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Harty: Landing in-state recruits not as easy as it used to be

[ 8 ] July 12, 2012 |

I thought about starting this column with a smart-aleck remark that winning two out of nine times is remarkable for playing the lottery, but not for landing in-state football recruits.

That was before West Des Moines Dowling senior-to-be tight end Jon Wisnieski made it three out of nine by verbally committing Thursday to the Iowa football team.

Three out of nine is the number of in-state recruits who have committed to the Iowa football team after being offered scholarships. All three — Wisnieski, Cedar Falls tight end Ike Boettger and Des Moines Lincoln linebacker Trevon Young — will be seniors this fall.

Of the other six, two are seniors-to-be and teammates at West Des Moines Valley who already have committed to BCS schools from bordering states and four are juniors who are just getting started in the recruiting process.

I’m not suggesting that with two in-state recruits headed elsewhere and with four juniors-to-be uncommitted that something is amiss with Kirk Ferentz’s recruiting strategy because Iowa this fall will add four of the top high school prospects from the Chicago area to its roster.

Ferentz’s crew also has been adding players to the 2013 recruiting class at an accelerated pace, with Wisnieski’s commitment the 16th overall for Iowa. And there is still plenty of time for the four in-state juniors with Iowa offers to sort through the recruiting process.

All I’m saying is that I can’t remember when so many in-state recruits held Iowa offers without committing.

Jay Scheel told Hawkeye Insider.com after being offered a scholarship by Iowa this week that he’s in no rush.

“I’m not making any decisions yet,” said the 6-foot-1, 170-pound Scheel, who plays quarterback and defensive back at Union High in LaPorte City, but is being recruited as an athlete. “I’m going to wait for more options and possibly make a decision my senior year, maybe after my senior year.”

Ferentz would be the first to say more power to Scheel. Ferentz encourages recruits to take their time before committing because he knows what’s at stake.

Picking a college is perhaps the most important decision a teenager will make. Throw football into the equation and the stakes become even higher.

The game has changed since Hayden Fry coached the Hawkeyes from 1979-98, and so too has the recruiting landscape.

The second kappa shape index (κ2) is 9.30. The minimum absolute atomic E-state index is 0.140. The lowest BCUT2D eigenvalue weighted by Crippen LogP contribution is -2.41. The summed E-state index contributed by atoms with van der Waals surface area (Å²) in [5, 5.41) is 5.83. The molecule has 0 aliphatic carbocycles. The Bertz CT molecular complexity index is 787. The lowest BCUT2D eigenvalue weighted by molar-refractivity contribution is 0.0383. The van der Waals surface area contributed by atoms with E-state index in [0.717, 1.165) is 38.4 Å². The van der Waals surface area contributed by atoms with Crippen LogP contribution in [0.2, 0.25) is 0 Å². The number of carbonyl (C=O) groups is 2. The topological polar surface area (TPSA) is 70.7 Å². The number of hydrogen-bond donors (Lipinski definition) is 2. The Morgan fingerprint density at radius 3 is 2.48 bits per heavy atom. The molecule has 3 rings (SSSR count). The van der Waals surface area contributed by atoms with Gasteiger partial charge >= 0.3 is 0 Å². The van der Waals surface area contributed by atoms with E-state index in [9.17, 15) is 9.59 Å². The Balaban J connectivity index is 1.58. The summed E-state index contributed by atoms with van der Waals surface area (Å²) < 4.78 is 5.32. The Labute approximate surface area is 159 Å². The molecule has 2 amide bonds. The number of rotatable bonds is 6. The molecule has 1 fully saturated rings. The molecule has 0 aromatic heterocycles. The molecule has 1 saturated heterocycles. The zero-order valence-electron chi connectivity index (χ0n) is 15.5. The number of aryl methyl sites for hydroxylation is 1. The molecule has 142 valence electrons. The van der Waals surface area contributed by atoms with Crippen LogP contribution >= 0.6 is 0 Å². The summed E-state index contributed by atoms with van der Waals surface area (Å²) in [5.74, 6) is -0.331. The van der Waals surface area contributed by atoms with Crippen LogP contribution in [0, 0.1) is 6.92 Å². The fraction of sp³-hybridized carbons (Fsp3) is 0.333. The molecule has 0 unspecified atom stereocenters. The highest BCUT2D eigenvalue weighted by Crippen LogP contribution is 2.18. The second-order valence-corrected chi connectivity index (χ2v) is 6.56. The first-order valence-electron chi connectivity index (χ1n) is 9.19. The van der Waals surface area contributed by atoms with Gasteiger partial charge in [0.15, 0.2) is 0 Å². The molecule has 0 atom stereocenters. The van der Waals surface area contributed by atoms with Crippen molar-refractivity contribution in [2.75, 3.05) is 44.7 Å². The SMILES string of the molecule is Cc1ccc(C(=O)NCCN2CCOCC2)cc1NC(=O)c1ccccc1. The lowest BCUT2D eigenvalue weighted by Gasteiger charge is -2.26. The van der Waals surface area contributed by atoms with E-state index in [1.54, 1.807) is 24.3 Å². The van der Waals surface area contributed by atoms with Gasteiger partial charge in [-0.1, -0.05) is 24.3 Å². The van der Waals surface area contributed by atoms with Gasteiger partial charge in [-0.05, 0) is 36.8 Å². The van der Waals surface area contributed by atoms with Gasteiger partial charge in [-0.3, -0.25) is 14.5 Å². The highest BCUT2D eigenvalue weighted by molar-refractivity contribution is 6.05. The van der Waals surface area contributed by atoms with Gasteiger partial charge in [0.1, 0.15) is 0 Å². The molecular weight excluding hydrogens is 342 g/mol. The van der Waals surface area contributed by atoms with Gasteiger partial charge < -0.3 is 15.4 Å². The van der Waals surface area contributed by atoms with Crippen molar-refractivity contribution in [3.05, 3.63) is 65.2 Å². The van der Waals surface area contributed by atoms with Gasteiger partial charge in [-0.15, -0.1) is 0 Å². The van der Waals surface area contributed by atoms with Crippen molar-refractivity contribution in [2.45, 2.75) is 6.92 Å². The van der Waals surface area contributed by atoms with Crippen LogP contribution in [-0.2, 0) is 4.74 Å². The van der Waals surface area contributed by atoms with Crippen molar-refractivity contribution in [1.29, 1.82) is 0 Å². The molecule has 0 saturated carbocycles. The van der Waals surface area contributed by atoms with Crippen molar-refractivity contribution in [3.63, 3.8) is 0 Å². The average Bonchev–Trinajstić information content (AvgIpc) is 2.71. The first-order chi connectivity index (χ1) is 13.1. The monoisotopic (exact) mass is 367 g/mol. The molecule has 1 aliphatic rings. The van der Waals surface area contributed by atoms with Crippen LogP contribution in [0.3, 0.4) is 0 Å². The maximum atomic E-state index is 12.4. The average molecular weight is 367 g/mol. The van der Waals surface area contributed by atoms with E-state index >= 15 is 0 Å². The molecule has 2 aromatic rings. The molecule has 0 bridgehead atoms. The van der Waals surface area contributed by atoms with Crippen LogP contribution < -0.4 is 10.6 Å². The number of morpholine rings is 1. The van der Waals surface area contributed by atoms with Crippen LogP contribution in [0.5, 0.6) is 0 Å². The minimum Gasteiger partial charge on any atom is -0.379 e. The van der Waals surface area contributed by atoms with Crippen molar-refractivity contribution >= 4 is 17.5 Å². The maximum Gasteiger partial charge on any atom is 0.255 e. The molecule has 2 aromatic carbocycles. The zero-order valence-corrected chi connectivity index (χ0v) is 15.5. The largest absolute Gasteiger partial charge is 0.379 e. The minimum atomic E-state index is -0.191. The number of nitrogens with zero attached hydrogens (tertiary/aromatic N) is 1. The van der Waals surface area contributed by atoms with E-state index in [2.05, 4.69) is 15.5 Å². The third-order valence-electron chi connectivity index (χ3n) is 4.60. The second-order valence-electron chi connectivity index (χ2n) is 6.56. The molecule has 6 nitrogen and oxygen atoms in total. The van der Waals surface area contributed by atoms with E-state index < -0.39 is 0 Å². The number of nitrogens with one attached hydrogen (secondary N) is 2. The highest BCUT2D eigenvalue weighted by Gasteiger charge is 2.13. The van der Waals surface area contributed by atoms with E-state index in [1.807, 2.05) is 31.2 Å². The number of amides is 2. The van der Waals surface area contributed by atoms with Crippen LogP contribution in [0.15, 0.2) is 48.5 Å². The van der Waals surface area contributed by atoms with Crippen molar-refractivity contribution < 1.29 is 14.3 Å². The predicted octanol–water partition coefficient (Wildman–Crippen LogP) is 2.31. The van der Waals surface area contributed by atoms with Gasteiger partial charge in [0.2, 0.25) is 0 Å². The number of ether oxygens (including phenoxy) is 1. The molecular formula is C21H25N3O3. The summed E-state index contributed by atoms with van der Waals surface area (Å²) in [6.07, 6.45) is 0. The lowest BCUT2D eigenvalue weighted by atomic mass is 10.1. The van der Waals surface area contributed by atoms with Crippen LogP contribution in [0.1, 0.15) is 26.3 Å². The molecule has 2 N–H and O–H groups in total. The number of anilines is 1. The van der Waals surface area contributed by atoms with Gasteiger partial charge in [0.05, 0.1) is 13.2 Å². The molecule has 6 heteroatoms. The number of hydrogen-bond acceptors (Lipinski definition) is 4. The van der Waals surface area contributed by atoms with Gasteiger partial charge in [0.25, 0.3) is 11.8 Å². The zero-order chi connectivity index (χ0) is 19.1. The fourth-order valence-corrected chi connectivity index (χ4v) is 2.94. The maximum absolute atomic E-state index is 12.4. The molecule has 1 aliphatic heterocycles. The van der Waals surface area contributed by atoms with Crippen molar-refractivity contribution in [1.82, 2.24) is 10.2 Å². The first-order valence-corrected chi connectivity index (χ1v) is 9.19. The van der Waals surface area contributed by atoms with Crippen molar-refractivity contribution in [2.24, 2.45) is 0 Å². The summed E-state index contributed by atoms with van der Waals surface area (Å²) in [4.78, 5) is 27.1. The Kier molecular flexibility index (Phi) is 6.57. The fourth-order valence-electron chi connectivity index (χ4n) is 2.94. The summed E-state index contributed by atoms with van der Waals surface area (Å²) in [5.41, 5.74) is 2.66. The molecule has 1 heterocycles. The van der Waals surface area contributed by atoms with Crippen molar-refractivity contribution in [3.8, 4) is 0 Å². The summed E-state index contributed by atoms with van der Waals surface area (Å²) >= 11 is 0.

During Fry’s 20-year reign, you almost took for granted that most in-state recruits would commit to Iowa if offered them a scholarship. Nebraska and Notre Dame nabbed a few, but for the most part, the state belonged to Fry.

That’s still the case, although Iowa State has without question narrowed the in-state recruiting gap.

As for why the recruiting landscape had changed, it starts with how we communicate these days.

The world is better connected through television and through the growth of the Internet. So it’s almost as easy for a kid growing up in Iowa to become enamored with hoops on Tobacco Road or with a flashy and trendy football program like the Oregon Ducks as it is with the Hawkeyes.

Just ask former Linn-Mar star point guard Marcus Paige, who is headed to the University of North Carolina to play basketball, fulfilling a lifelong dream that probably started with him seated in front of a television.

Recruiting also has grown into a lucrative business. That means more exposure for the prospects, but also more competition for coaches because more people are communicating with recruits on a regular basis, including many with personal agendas.

With Iowa, though, it goes beyond the landscape changing.

For every James Morris, who was born and raised to be a Hawkeye, there are countless other kids who have no real connection to the University of Iowa besides living in the same state.

That’s the case with about half of the in-state recruits who have offers from Iowa.

West Des Moines Valley offensive lineman James Campos, who committed to Missouri in April, grew up rooting for the Drake Bulldogs because that’s where his father played football and where his mother played volleyball in the 1980s.

Fellow Valley lineman Sam Raridon, who has committed to Wisconsin, is the son of a former Nebraska player and has an older brother who played at Notre Dame. Why would he feel any allegiance to Iowa?

Urbandale receiver Allen Lazard, who is one of four juniors from in state with an Iowa offer, is the son of a former Iowa State football player.

Wisnieski’s former teammate at Dowling, receiver Amara Darboh, signed with Michigan in February after considering an offer from Iowa and countless other schools. It was hardly a case of a homegrown kid snubbing the Hawkeyes, though.

Darboh was born in the war-torn African nation of Sierre Leone and then escaped at the age of 7 with his family to the United States, eventually settling in Des Moines and growing into one of the top receivers in state history.

The fact that some in-state recruits are playing harder to get probably says more about their individual circumstances than it does about the Iowa coaches.

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Category: Iowa Hawkeyes Football

About Pat Harty: Columnist Pat Harty has been covering the Iowa Hawkeyes for the Press-Citizen since 1991. Originally from Des Moines, he currently writes columns and covers Hawkeye men's basketball for Hawk Central. View author profile.

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